Over the past 4 years, as I’ve taught a course on social and information networks, I’ve had to rely on a mix of research and review articles for the reading. It’s true that some books had appeared that covered the developments of the late 1990s to the present, especially from the physicist camp, but they either didn’t quite start from the beginning (that is, they were aimed toward the advanced graduate student), and typically they were very much focused on “scale-free” networks.
Just last year, I started using Matt Jackson’s text, “Social and Economic Networks” in the PhD-level networks course I teach. As the title suggests, it is heavily econ flavored, which puts a nice emphasis on game theoretic models of network formation, and games on networks. But it also includes excellent treatments of other topics, such as diffusion and search. And the problems at the end of the chapters have had both me and the students scratching our heads and more importantly tinkering in Mathematica.
Two news books are about to appear.
The one I’ve been reading of late is by Kleinberg and Easley on “Networks and Strategic Behavior”, and it is 1/2 about networks, 1/2 about game theory, info markets, and other neat topics. Aimed at undergraduates, it explains the subject matter so clearly, so eloquently, so seductively, that it brings tears to one’s eyes (tears of joy, but also of envy that someone is able to write like this). It should be available by this fall.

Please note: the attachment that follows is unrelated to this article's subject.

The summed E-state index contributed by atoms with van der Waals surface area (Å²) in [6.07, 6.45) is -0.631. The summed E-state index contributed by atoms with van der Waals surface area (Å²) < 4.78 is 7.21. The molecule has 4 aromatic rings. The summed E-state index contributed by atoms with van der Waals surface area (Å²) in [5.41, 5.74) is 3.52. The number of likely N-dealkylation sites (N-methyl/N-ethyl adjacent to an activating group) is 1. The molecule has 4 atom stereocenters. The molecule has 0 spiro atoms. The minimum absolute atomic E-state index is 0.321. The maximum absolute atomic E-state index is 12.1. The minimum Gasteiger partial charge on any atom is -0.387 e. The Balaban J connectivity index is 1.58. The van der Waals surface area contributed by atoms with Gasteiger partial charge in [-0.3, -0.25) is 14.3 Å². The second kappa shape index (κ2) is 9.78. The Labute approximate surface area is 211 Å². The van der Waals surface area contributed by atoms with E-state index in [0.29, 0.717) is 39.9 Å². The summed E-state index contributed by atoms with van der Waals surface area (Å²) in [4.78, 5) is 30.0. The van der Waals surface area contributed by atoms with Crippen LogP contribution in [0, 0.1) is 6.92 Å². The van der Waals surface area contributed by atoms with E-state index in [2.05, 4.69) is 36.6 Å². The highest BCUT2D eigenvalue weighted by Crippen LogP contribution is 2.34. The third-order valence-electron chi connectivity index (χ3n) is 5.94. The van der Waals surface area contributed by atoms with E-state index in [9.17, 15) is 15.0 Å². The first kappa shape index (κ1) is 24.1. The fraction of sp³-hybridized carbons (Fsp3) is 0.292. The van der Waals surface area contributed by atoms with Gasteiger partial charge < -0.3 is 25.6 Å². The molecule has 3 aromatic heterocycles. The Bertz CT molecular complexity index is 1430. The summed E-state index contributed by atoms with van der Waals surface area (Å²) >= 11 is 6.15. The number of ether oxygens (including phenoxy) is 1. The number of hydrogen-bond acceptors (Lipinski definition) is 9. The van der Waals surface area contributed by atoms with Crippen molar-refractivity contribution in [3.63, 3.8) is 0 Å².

Mark Newman’s long awaited textbook is also supposed to hit the shelves sometime soon. I don’t know when exactly (some people don’t like being asked how their book is coming along), but he will be using it or a preprint version when he teaches CSCS 535 again this fall. It will likely be aimed at physics graduate students or advanced physics undergraduates (or students with a similarly strong mathematical background). I expect it will become the definitive volume on the topic.

Sorry, the comment form is closed at this time.

© 2011 ladamic's blog Suffusion theme by Sayontan Sinha